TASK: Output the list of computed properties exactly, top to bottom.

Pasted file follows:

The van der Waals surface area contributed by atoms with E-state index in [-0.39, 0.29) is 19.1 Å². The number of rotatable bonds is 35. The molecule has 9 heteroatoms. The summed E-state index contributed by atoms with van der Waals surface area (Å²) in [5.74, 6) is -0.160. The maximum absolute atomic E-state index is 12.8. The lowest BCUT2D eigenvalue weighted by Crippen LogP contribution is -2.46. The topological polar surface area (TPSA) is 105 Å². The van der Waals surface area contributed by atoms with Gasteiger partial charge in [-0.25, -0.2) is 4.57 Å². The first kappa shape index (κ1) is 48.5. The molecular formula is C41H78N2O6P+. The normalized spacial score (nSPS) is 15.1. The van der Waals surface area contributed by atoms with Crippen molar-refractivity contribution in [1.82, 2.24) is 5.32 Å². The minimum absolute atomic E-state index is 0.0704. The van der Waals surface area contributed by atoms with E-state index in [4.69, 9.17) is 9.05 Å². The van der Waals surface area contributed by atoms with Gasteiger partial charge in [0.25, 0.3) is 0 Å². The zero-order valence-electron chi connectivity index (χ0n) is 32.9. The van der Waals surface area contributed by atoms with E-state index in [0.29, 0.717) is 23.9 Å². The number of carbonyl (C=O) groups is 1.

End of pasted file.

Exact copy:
The van der Waals surface area contributed by atoms with E-state index in [-0.39, 0.29) is 19.1 Å². The number of rotatable bonds is 35. The molecule has 9 heteroatoms. The summed E-state index contributed by atoms with van der Waals surface area (Å²) in [5.74, 6) is -0.160. The maximum absolute atomic E-state index is 12.8. The lowest BCUT2D eigenvalue weighted by Crippen LogP contribution is -2.46. The topological polar surface area (TPSA) is 105 Å². The van der Waals surface area contributed by atoms with Gasteiger partial charge in [-0.25, -0.2) is 4.57 Å². The first kappa shape index (κ1) is 48.5. The molecular formula is C41H78N2O6P+. The normalized spacial score (nSPS) is 15.1. The van der Waals surface area contributed by atoms with Crippen molar-refractivity contribution in [1.82, 2.24) is 5.32 Å². The minimum absolute atomic E-state index is 0.0704. The van der Waals surface area contributed by atoms with E-state index in [4.69, 9.17) is 9.05 Å². The van der Waals surface area contributed by atoms with Gasteiger partial charge in [0.25, 0.3) is 0 Å². The zero-order valence-electron chi connectivity index (χ0n) is 32.9. The van der Waals surface area contributed by atoms with E-state index in [0.29, 0.717) is 23.9 Å². The number of carbonyl (C=O) groups is 1.